New York: . . . That the People have a right to keep and bear Arms; that a well regulated Militia, including the body of the People capable of bearing Arms, is the proper, natural and safe defence of a free State; That the Militia should not be subject to Martial Law except in time of War, Rebellion or Insurrection. That Standing Armies in time of Peace are dangerous to Liberty, and ought not to be kept up, except in Cases of necessity; and that at all times, the Military should be under strict Subordination to the civil Power.
North Carolina: Almost identical to Virginia demand, but with "the body of the people, trained to arms" instead of "the body of the people trained to arms."
Rhode Island: Almost identical to Virginia demand, but with "the body of the people capable of bearing arms" instead of "the body of the people trained to arms," and with a "militia shall not be subject to martial law" proviso as in New York.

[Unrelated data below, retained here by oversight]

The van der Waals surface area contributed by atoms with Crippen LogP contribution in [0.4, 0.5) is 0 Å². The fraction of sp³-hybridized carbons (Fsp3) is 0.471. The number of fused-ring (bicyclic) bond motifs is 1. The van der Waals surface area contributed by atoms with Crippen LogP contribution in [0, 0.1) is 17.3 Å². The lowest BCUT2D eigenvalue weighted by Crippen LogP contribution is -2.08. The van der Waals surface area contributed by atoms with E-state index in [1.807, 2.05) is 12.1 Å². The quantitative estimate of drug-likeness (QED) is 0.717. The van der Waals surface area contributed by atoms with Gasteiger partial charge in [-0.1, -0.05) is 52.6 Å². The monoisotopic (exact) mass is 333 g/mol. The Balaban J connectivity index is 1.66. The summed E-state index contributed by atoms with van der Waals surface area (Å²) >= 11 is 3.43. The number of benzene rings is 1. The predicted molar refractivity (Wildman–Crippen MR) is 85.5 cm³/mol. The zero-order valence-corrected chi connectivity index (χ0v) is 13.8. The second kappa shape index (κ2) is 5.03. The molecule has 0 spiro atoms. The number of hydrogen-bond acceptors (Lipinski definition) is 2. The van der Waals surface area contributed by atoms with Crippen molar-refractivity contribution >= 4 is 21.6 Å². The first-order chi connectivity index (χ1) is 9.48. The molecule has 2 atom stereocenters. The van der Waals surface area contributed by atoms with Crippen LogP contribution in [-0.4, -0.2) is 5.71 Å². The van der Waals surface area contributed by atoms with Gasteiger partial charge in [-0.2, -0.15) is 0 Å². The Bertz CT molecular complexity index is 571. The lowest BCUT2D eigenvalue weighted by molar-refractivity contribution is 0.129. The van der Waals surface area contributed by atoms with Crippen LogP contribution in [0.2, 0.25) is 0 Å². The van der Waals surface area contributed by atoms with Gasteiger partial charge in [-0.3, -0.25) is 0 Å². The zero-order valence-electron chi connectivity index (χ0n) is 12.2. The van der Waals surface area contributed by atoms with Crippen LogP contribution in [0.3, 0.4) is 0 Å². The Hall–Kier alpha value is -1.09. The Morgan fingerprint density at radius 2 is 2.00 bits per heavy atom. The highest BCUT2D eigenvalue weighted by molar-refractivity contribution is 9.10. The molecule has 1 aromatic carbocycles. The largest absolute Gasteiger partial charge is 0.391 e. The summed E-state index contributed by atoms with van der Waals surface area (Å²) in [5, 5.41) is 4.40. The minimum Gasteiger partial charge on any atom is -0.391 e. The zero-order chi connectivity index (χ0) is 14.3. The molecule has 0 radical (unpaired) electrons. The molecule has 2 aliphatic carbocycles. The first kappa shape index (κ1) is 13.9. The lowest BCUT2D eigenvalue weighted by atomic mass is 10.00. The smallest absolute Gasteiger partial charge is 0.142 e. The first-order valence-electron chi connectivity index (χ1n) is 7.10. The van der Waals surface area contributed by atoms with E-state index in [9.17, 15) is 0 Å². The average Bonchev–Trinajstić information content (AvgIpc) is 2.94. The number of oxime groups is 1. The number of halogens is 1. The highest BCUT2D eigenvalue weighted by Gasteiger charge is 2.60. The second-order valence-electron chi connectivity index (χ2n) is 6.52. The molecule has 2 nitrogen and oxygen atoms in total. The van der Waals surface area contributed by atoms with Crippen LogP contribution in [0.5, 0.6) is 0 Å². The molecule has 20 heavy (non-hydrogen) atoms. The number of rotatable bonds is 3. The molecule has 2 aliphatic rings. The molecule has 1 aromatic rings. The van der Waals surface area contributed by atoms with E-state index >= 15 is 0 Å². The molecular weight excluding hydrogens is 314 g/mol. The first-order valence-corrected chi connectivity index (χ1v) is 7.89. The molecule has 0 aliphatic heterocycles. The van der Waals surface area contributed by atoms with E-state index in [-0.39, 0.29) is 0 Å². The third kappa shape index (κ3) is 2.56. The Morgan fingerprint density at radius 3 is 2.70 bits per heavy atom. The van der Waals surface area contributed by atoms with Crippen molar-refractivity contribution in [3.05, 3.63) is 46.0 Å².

There is more to read. Source: http://www2.law.ucla.edu/volokh/2amteach/sources.htm#TOC1
Ohio: Right-to-Carry Reform Legislation Passes in House Committee
Tuesday, March 15, 2011
This afternoon, House Bill 45 passed in the House State Government and Elections Committee by a 12 to 10 vote. This legislation is a critical step forward to help ensure that Right-to-Carry permit holders are not arrested for accidentally carrying their firearm in a prohibited manner.
Introduced by state Representatives Danny Bubp (R-88) and Terry Johnson (R-89), HB 45 would eliminate the current confusing standards of carrying a firearm in a motor vehicle. In addition, the proposal would also allow permit holders to carry a firearm for self-defense in a restaurant that serves alcohol, provided they are not consuming alcohol, thus eliminating another “victim zone” in Ohio.
HB 45 will now move to the House floor for further consideration. Please continue to check your e-mails and www.NRAILA.org for updates on HB 45.
NRA's responce to President Obama regarding the President's op-ed to the Arizona Daily Star.
Wayne LaPierre at CPAC 2011